|The Navajo Bridge, which opened in 1929 and spans the |
Colorado River, is just part of Arizona's transportation history.
Yesterday we kicked-off Arizona’s Centennial celebration with a look at where Arizona is today
and how the work we do in the present will affect the lives of Arizonans in the future.
But we also promised that during the year ahead we’d dedicate our fair share of attention to celebrating Arizona’s past. And rest assured, history buffs, we do not plan to disappoint!
To prove it, we’re kicking off our retrospective by introducing a new report from the ADOT Research Center
, Arizona’s Transportation History
-- a 179-page publication that divides the timeline of our highway system into several distinct periods, dating all the way back to the 1400s.
“The biggest accomplishments in Arizona's highway history – the ones that really changed how Arizonans live – came early in the last century, when Arizona's highway engineers built the state's first modern, all-weather roads,” said Dr. Mark Pry, one of the researchers and authors of the report. Fred Andersen also researched and authored the report.
“Today we can barely comprehend how difficult travel once was for Arizonans,” said Pry. “Roads were rough or muddy, and sometimes they were simply impassable. There were no road signs, and often the shortest trips required long journeys over a maze of local roads. As a result, anyone who traveled from town to town faced a lot of uncertainty. You never knew exactly when you would arrive at your destination (or even if you would arrive) or what your mood and condition would be once you got there.”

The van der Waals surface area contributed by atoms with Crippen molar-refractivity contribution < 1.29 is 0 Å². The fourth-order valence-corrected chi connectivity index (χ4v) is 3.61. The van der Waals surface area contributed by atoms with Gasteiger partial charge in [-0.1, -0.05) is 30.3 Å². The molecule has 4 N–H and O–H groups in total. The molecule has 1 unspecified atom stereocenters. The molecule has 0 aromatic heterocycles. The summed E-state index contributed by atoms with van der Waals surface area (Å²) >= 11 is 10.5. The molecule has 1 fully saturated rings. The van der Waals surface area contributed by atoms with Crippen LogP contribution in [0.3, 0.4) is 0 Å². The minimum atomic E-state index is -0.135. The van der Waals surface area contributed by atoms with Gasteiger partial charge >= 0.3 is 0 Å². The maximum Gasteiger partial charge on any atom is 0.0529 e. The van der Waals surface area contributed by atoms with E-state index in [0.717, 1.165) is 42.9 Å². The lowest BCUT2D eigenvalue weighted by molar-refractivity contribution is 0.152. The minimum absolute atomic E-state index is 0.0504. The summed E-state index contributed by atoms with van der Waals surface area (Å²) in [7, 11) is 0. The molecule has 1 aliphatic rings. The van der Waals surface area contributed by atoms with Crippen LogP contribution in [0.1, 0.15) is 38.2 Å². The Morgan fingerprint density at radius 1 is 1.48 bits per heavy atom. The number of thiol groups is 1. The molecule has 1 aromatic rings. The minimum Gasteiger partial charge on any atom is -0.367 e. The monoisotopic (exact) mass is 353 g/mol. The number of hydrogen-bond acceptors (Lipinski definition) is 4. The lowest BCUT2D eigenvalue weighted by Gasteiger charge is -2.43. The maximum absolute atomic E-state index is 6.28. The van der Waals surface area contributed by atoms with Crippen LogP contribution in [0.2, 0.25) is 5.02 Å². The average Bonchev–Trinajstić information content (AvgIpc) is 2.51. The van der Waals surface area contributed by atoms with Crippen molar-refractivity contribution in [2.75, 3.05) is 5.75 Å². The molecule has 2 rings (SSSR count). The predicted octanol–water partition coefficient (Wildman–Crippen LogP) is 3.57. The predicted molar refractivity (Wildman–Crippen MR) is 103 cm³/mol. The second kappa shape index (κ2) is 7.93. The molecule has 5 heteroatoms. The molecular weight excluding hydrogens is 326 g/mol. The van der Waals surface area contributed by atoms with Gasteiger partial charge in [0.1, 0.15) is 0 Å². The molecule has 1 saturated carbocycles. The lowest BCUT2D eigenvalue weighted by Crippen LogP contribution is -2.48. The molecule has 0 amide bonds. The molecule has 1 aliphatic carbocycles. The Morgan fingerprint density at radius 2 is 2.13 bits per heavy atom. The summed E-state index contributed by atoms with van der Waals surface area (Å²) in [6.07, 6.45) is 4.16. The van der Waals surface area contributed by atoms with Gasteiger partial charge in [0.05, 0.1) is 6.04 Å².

The Beginning of Transportation in Arizona
Arizona's first real roads were mostly unmarked trails established by the Native Americans across the deserts, grasslands and mountains of our state. Members of the Hohokam and Hopi tribes, for example, routinely made long trips across Arizona and into other states for trading and for spiritual journeys to sacred locations.
Many of these first crude trails eventually carved the way for wagon roads in the mid-1800s in the area first known as the New Mexico Territory, which later became the Arizona Territory in 1863. In 1857, Congress ordered the construction of two federal wagon roads through the New Mexico territory. One of them would later become U.S. Route 66.
Railroads and the First Highways
The railroads came next to the Arizona Territory in the late 1870s. The arrival of the Southern Pacific and the Santa Fe railroads increased the demand for improved roads, as businesses and towns across the territory pushed for better connections to the two railroads' depots. However, it was the counties that built most of the roads during the territorial period, and many of these new county roads laid the groundwork for what would later become Arizona's first state highway system.
When Arizona entered statehood in 1912, Lamar Cobb was named the first state engineer and the Arizona Highway Department was born. The rise of the automobile created the need for new and improved roads throughout the state. But funding continued to be a challenge.
Early highways eventually took shape in the 1910s and 1920s. But the real growth of Arizona's highways took off once federal funding allocations became much more significant. During the period from the mid 1920s to the mid 1940s, Arizona's patchwork highway system was transformed into an integrated network of hard-surfaced state and federal highways.